This book has explored the promotion of human rights practices and approaches in international life. It has argued for a shift in approach—a greater preparedness to reflect on some of the categories by which we construct our sense of human rights and some acknowledgment of the limits of our understanding, or even of our ignorance, of the complex life to which these categories, particularly that of the human, refer. This way of conceptualising human rights has provided a remarkably powerful framework for the characterisation of both the individual and political community and for the identification of abuse. Moreover, it has to a significant extent shaped the terms in which general debate over human rights in international politics has been repeatedly cast, particularly the polarity of universalism and relativism, of the ‘rights of man’ and the citizen's rights, and of political and economic (or social or cultural) rights. Human rights practices are not part of a progression to perfection, or its approximation, but a way of working with the systemic generation of suffering.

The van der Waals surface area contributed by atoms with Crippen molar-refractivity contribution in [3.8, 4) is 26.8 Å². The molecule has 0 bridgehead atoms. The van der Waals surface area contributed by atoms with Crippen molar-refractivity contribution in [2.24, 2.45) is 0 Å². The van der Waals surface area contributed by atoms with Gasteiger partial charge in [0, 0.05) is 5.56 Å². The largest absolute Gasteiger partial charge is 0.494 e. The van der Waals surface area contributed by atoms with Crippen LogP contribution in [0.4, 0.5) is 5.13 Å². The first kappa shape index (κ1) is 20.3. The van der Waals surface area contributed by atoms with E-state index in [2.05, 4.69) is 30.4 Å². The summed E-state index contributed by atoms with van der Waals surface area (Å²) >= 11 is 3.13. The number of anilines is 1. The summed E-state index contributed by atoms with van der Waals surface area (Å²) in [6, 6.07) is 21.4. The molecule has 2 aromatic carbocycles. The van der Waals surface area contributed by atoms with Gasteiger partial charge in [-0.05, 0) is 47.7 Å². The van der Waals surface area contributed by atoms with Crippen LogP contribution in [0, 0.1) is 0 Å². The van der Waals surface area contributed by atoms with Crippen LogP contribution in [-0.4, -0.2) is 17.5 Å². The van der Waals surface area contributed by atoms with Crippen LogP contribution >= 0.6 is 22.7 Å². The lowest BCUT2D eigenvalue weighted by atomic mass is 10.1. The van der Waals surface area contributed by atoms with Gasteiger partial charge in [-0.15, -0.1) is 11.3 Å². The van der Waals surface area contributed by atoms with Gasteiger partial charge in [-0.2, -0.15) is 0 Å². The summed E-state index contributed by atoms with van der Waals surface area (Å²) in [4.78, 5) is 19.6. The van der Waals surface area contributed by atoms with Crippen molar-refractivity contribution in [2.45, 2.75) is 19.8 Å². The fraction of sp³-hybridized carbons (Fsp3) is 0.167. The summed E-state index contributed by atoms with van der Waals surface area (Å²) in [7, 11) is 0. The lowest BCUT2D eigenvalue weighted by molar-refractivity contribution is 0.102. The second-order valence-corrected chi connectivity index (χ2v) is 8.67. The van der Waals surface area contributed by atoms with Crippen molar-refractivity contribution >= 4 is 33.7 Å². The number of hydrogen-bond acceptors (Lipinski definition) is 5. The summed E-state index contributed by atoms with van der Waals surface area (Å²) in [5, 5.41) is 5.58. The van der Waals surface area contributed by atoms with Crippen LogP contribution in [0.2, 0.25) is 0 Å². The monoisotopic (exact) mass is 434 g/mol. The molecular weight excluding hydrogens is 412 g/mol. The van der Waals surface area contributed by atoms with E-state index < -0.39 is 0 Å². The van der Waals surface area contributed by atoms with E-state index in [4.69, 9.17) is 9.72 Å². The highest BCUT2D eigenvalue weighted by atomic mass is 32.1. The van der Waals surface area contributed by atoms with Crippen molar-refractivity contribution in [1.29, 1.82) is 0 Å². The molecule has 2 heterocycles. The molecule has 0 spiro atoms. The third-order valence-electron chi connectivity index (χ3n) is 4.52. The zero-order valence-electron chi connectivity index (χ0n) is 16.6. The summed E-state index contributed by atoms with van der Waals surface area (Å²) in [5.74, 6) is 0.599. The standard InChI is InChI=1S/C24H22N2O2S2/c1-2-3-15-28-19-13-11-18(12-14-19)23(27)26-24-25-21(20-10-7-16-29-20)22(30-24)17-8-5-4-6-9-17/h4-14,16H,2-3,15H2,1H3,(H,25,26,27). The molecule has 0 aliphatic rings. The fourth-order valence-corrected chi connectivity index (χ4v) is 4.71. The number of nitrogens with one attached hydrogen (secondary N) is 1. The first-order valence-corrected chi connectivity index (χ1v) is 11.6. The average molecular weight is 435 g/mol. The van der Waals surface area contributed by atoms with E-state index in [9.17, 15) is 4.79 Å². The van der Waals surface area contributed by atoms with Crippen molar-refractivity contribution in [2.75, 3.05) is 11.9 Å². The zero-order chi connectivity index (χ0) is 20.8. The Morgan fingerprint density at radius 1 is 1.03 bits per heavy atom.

Manchester Scholarship Online requires a subscription or purchase to access the full text of books within the service. Public users can however freely search the site and view the abstracts and keywords for each book and chapter.
If you think you should have access to this title, please contact your librarian.
To troubleshoot, please check our FAQs, and if you can't find the answer there, please contact us.